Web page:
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People, schools overlook bullying

Krista+Staley
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Back to Article

People, schools overlook bullying

Krista Staley

Krista Staley

Krista Staley

Krista Staley

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One word: Bullying.

The topic seems to be overlooked quite often, doesn’t it?

Overlooked as if the word does not seize enough people who care, or its importance does not grasp their attention unless the torment is happening to them.

Maybe this is due to how self-centered people have become in society, but that does not make it acceptable.

People have been accepting bullying and sweeping it under the rug for too long.

Senior Beau Signer thinks bullying is an unpreventable problem.

“Bullying will always be here because everyone is judgmental and people do not stop having negative thoughts about one another,” Signer said. “It doesn’t matter how hard people try.”

We may never be exactly sure why schools aren’t handling bullying as seriously as they should.

Schools exist to provide an education for the people that roam within them, so, if the students within a school feel alienated, the school begins to lose its value.

With that being said, you would think one of the top priorities of a school would be its students and their security.

But it has sadly become more common to believe the opposite.

Maybe this is due to administrations being more concerned with the representation of their schools and how people may portray them rather than their students.

When somebody is showing signs of emotional trauma and hurt, why do we belittle the situation and assume it will get better for them? Or in some cases, ignore it until it is too late?

Not only do individuals that are being bullied need assistance, the ones doing the bullying do too.

Yes, schools tend to discipline bullies, but they don’t take the time to help them. There is usually an underlying issue that people are ignoring and can only improve with needed attention.

As people, we need to realize that the individuals around us are different and our judgment of them is futile.

As my days flow by in school, I observe my surroundings and notice bullying occurring more often than fellowship. Rumors, rude remarks, and judgment resonate through these halls.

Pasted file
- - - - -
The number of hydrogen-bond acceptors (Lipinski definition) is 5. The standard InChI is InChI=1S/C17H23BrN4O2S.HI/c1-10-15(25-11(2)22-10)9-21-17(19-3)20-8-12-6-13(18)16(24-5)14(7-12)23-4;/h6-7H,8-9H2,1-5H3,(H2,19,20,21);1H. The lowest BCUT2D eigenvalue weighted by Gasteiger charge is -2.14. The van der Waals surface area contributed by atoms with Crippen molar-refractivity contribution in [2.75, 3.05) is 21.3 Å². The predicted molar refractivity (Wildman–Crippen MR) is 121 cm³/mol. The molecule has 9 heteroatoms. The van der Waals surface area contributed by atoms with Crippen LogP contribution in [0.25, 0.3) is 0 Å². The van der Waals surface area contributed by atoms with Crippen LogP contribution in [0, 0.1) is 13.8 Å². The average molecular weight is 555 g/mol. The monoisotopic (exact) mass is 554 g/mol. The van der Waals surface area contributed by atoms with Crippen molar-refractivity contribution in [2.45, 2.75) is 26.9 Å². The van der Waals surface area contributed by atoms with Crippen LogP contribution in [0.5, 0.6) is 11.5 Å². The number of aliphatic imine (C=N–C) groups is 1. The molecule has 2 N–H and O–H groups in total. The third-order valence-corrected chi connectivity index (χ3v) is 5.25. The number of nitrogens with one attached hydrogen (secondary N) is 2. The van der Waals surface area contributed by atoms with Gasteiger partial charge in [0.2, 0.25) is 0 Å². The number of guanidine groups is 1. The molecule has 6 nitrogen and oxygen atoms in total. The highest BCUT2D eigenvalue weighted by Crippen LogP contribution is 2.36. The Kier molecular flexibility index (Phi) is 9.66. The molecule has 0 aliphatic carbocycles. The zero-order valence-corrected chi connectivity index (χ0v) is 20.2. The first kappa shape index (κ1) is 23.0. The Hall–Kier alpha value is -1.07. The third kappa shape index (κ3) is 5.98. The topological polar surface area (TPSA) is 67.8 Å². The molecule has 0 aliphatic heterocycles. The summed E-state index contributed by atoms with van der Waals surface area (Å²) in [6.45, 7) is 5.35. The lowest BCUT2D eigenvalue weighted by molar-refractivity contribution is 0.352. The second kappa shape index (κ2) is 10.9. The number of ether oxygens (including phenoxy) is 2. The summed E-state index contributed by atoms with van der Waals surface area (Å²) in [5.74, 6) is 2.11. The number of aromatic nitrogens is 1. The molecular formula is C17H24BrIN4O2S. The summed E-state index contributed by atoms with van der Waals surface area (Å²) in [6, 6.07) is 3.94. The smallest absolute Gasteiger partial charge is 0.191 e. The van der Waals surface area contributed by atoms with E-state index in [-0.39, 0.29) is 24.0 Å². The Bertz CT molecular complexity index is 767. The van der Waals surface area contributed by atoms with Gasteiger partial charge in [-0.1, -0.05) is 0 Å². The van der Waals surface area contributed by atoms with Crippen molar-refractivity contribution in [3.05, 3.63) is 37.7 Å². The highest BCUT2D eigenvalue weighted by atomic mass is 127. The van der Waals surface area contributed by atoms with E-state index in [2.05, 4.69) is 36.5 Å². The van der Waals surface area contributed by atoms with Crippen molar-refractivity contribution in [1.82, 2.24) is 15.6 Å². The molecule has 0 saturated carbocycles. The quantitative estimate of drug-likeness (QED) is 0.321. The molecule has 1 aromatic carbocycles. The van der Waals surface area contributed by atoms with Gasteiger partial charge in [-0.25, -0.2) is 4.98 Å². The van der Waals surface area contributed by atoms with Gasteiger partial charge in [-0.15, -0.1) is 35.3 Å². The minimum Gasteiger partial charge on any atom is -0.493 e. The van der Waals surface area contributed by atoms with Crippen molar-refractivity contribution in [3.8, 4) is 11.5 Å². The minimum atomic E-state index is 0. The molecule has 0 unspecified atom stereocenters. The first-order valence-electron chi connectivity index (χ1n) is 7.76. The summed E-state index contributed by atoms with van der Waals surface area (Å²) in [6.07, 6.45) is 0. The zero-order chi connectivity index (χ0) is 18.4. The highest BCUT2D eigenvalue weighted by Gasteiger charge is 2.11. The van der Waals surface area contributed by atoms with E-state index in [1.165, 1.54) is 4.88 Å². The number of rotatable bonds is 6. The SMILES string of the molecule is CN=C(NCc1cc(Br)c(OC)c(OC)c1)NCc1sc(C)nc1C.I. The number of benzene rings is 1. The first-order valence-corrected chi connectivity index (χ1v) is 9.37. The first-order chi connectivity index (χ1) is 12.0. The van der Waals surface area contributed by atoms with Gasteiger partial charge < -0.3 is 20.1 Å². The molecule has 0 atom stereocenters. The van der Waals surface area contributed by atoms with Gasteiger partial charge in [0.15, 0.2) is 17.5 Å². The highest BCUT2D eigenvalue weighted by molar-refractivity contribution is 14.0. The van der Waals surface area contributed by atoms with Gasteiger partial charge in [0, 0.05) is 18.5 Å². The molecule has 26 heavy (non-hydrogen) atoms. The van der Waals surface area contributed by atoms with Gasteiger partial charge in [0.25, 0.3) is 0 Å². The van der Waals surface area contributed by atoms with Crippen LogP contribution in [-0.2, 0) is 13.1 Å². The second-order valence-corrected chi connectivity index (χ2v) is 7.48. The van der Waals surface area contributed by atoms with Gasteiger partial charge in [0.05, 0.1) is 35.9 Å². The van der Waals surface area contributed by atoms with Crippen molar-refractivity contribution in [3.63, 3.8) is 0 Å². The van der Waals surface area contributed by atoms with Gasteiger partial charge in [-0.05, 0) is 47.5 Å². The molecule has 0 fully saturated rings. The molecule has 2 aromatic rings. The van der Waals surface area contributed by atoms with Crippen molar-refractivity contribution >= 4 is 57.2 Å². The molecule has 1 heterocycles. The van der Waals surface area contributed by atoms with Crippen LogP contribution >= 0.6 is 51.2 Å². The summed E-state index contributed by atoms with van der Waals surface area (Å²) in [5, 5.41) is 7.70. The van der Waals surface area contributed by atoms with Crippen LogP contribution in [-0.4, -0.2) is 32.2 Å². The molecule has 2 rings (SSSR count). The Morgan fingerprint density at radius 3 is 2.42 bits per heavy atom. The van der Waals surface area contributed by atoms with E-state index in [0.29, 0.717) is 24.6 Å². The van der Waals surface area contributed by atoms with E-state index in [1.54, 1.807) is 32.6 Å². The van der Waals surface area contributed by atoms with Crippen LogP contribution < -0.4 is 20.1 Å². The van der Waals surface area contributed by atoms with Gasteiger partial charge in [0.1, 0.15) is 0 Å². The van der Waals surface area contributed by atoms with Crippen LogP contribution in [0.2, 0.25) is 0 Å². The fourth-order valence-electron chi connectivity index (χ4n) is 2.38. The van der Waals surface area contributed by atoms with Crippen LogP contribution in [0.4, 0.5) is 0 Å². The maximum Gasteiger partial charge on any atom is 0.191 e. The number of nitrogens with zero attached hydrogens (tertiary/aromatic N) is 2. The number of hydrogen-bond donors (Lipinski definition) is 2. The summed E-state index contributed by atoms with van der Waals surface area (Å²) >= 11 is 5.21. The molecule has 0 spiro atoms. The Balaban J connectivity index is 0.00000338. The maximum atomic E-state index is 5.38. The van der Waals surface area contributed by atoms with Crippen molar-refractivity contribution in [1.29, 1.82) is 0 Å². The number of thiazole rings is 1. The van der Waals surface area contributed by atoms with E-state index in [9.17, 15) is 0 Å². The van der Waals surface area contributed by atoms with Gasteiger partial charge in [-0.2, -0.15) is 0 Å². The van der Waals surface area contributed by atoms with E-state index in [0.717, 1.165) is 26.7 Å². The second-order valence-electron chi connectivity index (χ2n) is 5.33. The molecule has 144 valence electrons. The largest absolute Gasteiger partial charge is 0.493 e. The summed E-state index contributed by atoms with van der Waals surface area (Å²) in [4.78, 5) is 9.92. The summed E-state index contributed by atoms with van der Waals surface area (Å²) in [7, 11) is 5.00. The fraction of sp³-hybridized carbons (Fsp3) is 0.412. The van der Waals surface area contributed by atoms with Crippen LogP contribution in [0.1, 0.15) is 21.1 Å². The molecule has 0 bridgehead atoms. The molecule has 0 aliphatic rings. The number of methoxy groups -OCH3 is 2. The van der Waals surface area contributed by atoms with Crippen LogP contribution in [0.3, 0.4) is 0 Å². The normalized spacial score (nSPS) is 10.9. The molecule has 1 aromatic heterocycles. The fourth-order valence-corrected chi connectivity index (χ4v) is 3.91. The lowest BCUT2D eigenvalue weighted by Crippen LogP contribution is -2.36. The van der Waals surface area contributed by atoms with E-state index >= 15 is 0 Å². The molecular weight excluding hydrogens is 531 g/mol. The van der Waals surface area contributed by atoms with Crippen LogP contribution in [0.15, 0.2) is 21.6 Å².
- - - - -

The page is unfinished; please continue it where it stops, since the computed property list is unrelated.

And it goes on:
This impacts our school in a way that can never be taken back, as it leaves a smudge in the character of our students.

People are not made to be molded identically in this world, nor to feel excluded.

Our anti-bullying club “Power of 100” is no longer in existence, and there are no efforts to my knowledge in bringing it back.

We now rely on posters hung throughout the halls from organizations such as 1-800 Speak Up and the National Suicide Prevention lifeline number to help prevent bullying and suicide.

When will we finally make a change?

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About the Writer
Krista Staley, Opinion Editor


Birthday: March 25, 2001
Hobbies/Interest: Writing, reading, and painting.
Favorite Quote: "Those people who tried to bury you didn't know...

2 Comments

2 Responses to “People, schools overlook bullying”

  1. M.G. Brown on February 15th, 2019 6:03 pm

    This piece was written in December of last year but i feel compelled to make a comment as a parent- the witer states you can only rely on posters and not on the administration to stop bullying- i guess this is more of a question- but… when other students see bullying do any of you jump in to defend? To shame the bully? Do you feel that if you step in or try to stop the bully would they turn the attack onto you? I feel its important for people to step up, the more kids band together in a situation that you all know is wrong, the sooner the buly realizes that they are alone in a futile atempt to make others feel as bad as they do. Bullying is projecting the negativity they feel within themselves onto others. They gain “power” knowing theyve succeeded but only if you all allow it to continue. Speaking up loudly stops it and you gain power over that situation. Just my opinion

  2. Krista Staley on March 13th, 2019 12:10 pm

    By what I see and understand, it usually depends on the student when it comes to confronting a bully and stepping in. I, myself, am one to step in and confront a bully. But I also know of others that would not do that solely based on the fact that they feel as if the bully would attack them, or they just simply choose to be a bystander. I agree with your opinion, stepping in with confrontation does help. But sadly, it just does not happen as much as it should to make a difference.

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People, schools overlook bullying